This is part 2 of 5 of an interview with Art Pollard of Amano Chocolate. Be sure to start reading with Part 1.
Leave your questions and thoughts in the comments. Art will be available to comment on anything you have to say. Even better - Art will give away one of each of his bars to five random commenters - one winner per post. All winners will be drawn on Saturday morning, July 12. All comments are eligible up until the time the winners are posted. While you may leave multiple comments on a post, only one comment per person per post is eligible to win.
How did you select your beans?
Quite a bit of time was spent flying out of the country to develop relationships with farmers.
That's always interesting. You are always heading off into incredibly rural areas. The first thing that any savvy traveler does nowadays is search on the Internet to see what other people are saying that have visiting these areas or areas nearby. What you quickly learn is that in general nobody goes there at all.
What you can find is maybe something where somebody mentions that they went there once and you are pretty much on your own as far as finding information about places to stay. You probably are not going to find anything until you actually get there, and while a lot of these are the best hotels, they are very comparable to those little motels that you see on the side of the road on the lonely highway: “Rooms for $25.” That's like the best hotel you are going to find in many of these areas. Except, in the U.S., you don't quite get the roaches.
I had developed friendships in the industry by that point. I had various friends that were pointing me in different directions. I would pursue it and sometimes it would result in something that we wanted to pursue sooner and some things we would want to pursue later and most of the time, you hear rumors about there being something truly special somewhere and then you get there and find out that is not really the case. You try to use your best judgment, but in the end, it is a lot of trial and error.
We’re still working with a number of plantations that we haven't released bars from yet, because things aren't quite where we'd like them to be. They meet other people’s standards but not quite ours yet, but we see great potential.
How are your standards different?
Some of the bigger issues are in the post harvesting practices - specifically fermentation and drying. In a lot of these areas, they use the cocoa as a cooking ingredient rather than for making chocolate. Proper fermentation is not as important to them as it is to the chocolate maker. A lot of the large industrial chocolate companies use manufacturing processes that tend to destroy a lot of fine flavor that you get in good quality cocoa. Because of that, they can use beans that have not been fermented or dried properly. It makes for an industrial chocolate, but it doesn’t make for a fine flavor chocolate like what we want to make.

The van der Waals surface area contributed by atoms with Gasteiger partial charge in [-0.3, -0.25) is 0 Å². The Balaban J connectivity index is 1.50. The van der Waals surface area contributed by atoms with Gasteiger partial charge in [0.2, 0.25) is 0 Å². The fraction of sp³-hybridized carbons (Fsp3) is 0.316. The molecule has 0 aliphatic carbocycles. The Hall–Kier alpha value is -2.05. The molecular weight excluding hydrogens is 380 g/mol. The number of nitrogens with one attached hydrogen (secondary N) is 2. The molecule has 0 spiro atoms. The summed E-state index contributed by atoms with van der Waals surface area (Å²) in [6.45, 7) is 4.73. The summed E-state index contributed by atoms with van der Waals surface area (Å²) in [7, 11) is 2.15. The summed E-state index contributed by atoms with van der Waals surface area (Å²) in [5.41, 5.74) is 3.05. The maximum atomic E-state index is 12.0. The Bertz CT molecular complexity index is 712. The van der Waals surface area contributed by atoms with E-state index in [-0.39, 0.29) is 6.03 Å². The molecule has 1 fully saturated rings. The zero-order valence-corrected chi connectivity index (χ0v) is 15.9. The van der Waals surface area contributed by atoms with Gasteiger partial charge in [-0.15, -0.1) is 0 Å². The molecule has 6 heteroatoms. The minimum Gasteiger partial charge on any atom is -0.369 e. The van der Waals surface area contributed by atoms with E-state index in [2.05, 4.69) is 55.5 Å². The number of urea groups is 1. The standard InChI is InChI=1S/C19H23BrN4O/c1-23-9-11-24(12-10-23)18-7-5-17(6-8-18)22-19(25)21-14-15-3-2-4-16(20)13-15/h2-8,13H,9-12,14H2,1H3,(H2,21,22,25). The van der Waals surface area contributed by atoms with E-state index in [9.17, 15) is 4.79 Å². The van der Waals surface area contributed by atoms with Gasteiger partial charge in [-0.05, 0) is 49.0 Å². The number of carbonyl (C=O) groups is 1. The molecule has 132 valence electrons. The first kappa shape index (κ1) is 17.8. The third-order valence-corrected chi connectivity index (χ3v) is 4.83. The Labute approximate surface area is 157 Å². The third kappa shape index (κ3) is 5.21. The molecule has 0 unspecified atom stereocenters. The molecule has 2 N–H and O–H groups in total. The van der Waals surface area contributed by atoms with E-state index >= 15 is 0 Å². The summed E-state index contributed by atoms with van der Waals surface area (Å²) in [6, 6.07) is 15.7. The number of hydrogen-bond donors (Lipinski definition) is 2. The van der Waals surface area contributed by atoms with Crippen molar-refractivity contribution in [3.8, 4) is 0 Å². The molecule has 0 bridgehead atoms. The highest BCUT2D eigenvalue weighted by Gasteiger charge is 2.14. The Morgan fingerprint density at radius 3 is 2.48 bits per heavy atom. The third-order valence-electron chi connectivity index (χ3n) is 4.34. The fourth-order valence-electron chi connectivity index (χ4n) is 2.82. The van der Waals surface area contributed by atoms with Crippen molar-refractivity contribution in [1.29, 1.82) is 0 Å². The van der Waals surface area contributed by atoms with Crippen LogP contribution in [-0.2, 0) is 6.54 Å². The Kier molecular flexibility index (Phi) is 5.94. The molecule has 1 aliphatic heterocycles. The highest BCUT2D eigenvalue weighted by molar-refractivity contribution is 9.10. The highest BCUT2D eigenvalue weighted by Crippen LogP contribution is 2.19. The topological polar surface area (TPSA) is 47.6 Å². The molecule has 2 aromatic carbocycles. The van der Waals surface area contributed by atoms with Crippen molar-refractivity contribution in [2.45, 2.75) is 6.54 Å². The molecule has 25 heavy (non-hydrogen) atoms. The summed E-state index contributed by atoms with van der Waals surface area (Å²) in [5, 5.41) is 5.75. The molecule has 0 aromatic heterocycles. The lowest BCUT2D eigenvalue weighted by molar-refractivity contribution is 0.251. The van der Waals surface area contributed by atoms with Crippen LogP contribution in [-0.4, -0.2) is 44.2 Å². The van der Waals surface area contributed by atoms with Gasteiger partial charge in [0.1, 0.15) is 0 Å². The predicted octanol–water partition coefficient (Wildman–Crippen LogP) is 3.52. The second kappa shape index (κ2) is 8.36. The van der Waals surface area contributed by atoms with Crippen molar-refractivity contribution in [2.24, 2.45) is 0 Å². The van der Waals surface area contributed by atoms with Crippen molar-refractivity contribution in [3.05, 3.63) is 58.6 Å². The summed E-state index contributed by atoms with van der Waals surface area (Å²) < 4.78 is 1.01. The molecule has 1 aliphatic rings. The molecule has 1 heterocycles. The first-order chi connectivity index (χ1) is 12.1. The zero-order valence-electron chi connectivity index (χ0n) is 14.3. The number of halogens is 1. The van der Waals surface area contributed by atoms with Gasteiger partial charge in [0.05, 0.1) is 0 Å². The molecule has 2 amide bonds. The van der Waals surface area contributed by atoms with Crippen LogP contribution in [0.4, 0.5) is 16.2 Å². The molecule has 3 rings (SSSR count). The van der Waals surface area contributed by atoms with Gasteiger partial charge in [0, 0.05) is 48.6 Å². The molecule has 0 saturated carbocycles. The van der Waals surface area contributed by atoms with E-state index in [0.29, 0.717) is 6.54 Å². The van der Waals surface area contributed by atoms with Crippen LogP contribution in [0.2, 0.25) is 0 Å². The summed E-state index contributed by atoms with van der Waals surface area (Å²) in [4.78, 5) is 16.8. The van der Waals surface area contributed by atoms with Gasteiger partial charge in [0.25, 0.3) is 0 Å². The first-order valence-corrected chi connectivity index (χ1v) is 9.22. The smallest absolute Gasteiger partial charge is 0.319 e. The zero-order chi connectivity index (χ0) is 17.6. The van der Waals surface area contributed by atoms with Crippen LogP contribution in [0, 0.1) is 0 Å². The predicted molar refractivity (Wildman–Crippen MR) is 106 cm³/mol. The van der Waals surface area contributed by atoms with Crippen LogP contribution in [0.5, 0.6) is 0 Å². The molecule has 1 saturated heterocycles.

We work with the farmers and try to really drive home the idea of quality and consistency and let the farmer know that there are people such as ourselves that are really willing to pay a premium price to get really premium beans.
Do you process the beans yourself?
Depending on the circumstance, the farmer ferments the beans and dries them and will bag them and often times that is where we come in. Sometimes we can work with someone locally to import them into the U.S. for us, but oftentimes the way that it works is the farmer calls us up somewhat unexpectedly and says, "Hey, I’ve got forty bags of beans that are all ready for you that are sitting in my driveway. Can pick them up now?" All of a sudden, you've got to from half a world away (figuratively or literally) not only find a truck that is available to come and pick them up in areas that are very remote, but you also have to try to find pallets that are treated because you can't import wood that has not been treated into the U.S.
The folks over at customs are very concerned about untreated wood being used in pallets because it imports insects who make themselves at home and destroy some of our native species here. That’s how we got fire ants in the South and quite a number of pests. There is new breed of termites threatening the Southeast right now, all that came from shipments people weren't being very careful with. Customs is very sensitive about those things - as well they should be.
We have to find pallets and people to do it all on a moment's notice. It makes for some rather interesting days.
That had to take some getting used to.
I don't know if you ever really get to used it. You just do it and then when it's done you feel like screaming and then you go to bed and then the next day you get up and you say today's the day for a new adventure because that's what happens, each and every day. It's always an adventure. One day you are making chocolate, the next day you are fixing the machine that broke down halfway through the batch or adjusting things, and the next day you are dealing with importing something from another country that may not have pallets and shipping readily available.
It's all pretty exciting and pretty much everyone in the industry deals with that. I know one company that when they get the call about their cocoa beans, they have to hire a helicopter to go and pick them up. It's all an adventure and not necessarily in the romantic sense.